American Yellow: The stuff in your fridge, and on every arena hot dog. Spread it on Burgs on the grill for “animal style” like at In-n-Out.

Deli Brown: This is the semi-seeded brownish tinged mustard you get on your better smoked meats. God damn, that’s a good style.

Asian Style: This is the sinus treatment/condiment you get at Chinese restaurants. It’s delicious, albeit semi non canonical.

Horseradish Mustard: This is for people who need a jolt in their lives who are already getting lunch at the deli. Good stuff, but have a tissue handy.

Fruit Mustards: These sound weird, but Prince ate it. Are you better than Prince? In absolutely no discernible way. Try the raspberry FOR REAL.

German Style: German style mustards are in one of two categories: Blow your tastebuds off hot or almost cloyingly sweet. Both are delicious, but they are used for different situations. Sweet style is good on brats with sauerkraut. Hot is for sandwiches with Summer sausage.

Flavored Mustard: Fig, caper, dill, shallot, chili, curry, maple. You name it, it comes in a mustard. And they are all good.

A Word on Situational Mustards:

Some mustards are special occasion mustards. They are not for every day, because it’s important to have nice stuff in life to anticipate. Some situational mustards are used only on certain foods (like Oktoberfest mustard, used on Oktoberfest pretzels and sausages.)

Other situational mustards might be for when you have company coming over or someone from a place with different mustards than you visiting. These are teachable mustard moments. Open yourself to learning more.

Here are some good mustards to try:

that’s a good ass Deli Brown mustard

that’s a good ass Whole Grain mustard

That’s a good ass compromise between two distinct styles of German mustards mustard

Mustard Tips

If your mustard level is low in a bottle, add the rest of the ingredients you need for a vinaigrette and make it in the bottle.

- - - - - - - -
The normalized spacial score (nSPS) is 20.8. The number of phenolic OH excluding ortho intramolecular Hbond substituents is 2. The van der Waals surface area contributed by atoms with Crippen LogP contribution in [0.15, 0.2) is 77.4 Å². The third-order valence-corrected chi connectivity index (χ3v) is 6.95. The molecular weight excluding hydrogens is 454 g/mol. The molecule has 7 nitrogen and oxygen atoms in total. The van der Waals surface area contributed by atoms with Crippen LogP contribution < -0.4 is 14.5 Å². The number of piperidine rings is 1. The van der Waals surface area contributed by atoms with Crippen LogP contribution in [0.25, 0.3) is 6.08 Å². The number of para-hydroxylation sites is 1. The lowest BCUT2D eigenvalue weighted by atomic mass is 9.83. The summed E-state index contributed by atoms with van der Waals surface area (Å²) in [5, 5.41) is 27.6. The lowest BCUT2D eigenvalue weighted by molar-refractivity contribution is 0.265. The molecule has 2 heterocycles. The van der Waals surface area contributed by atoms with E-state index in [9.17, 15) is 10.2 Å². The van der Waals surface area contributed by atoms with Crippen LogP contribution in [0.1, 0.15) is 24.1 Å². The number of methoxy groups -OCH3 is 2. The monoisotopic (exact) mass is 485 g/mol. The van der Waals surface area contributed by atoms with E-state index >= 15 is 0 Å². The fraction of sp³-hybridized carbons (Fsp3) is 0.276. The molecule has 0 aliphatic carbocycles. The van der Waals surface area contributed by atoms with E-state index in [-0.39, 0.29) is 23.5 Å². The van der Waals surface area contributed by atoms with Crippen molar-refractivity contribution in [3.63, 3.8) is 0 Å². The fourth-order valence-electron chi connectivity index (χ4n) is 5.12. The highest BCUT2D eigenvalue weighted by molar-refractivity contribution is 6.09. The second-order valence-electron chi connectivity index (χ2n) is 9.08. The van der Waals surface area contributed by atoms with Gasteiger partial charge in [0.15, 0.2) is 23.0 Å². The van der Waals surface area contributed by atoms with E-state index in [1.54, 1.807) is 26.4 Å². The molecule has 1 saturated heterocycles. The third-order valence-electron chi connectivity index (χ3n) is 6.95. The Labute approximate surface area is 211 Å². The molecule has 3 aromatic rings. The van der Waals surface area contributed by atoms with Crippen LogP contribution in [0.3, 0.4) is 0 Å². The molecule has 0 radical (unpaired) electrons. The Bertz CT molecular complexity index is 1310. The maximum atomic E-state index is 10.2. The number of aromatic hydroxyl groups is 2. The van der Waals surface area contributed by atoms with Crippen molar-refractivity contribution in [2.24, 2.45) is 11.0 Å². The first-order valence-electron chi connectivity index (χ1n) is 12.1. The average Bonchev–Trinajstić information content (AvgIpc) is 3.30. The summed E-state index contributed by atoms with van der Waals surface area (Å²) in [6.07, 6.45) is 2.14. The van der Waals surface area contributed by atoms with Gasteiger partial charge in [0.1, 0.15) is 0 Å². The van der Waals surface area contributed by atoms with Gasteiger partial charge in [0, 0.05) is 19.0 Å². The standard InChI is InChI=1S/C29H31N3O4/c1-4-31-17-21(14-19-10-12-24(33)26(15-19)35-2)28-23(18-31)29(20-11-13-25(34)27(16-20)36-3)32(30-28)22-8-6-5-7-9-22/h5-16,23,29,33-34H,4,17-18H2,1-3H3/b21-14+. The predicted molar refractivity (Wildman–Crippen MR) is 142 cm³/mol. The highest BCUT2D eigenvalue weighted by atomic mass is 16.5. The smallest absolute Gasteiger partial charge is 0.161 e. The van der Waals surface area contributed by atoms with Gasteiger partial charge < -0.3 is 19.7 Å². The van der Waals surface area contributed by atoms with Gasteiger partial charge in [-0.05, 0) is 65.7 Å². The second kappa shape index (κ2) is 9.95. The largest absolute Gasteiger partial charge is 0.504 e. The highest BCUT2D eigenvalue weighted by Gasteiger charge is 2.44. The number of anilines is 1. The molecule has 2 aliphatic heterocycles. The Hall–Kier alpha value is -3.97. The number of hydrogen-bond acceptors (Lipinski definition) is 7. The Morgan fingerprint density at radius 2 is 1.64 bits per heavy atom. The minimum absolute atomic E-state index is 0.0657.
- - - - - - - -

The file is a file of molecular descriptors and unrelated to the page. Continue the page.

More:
Use mustard as a glue to affix rub to ribs, pork butt or any other BBQ you like.

Add mustard to anything that uses melted cheese: Cheese sauce for broccoli, mac n cheese, Welsh rarebit, you name it. Cheese adds a nice counterpoint to mustard.

Mustard Recipe – Welsh Rarebit (adapted from TheKitchn)

It’s an easy one to remember, but a hard one to forget
Serves 4

4 slices good ass bread (don’t skimp on this)
2 tablespoons unsalted butter
2 tablespoons all-purpose flour
2 teaspoons mustard of your choice
1/2 cup porter or ale
1/4 cup whole milk
1 teaspoon Worcestershire sauce
6 ounces shredded sharp cheddar cheese (about 1 1/2 cups)
2 ounces of a different cheese to sprinkle on top of the sauce

Toast the bread until very crispy on both sides. Place a slice of bread on each of the 4 plates.

Melt the butter in a small saucepan over medium heat. Add the flour and mustard and whisk until the flour is no longer raw-tasting, about 1 minute. Whisk in the beer, milk, and Worcestershire and bring to a low simmer, whisking occasionally until smooth. Add the cheese and whisk until completely melted and smooth. Taste and season with salt as needed.

Spoon the sauce evenly over the bread. Top the sauce with a sprinkling of the additional cheese and put under a toaster oven element or in the oven on a tray until golden brown.

Options: add caramelized onions, cooked down mushrooms, pickles, or other beloved garnish after the cheese sauce, but before the topping cheese.

I hope you enjoyed this edition of my newsletter. Now go eat some damned mustard.

Oh, and one last thing…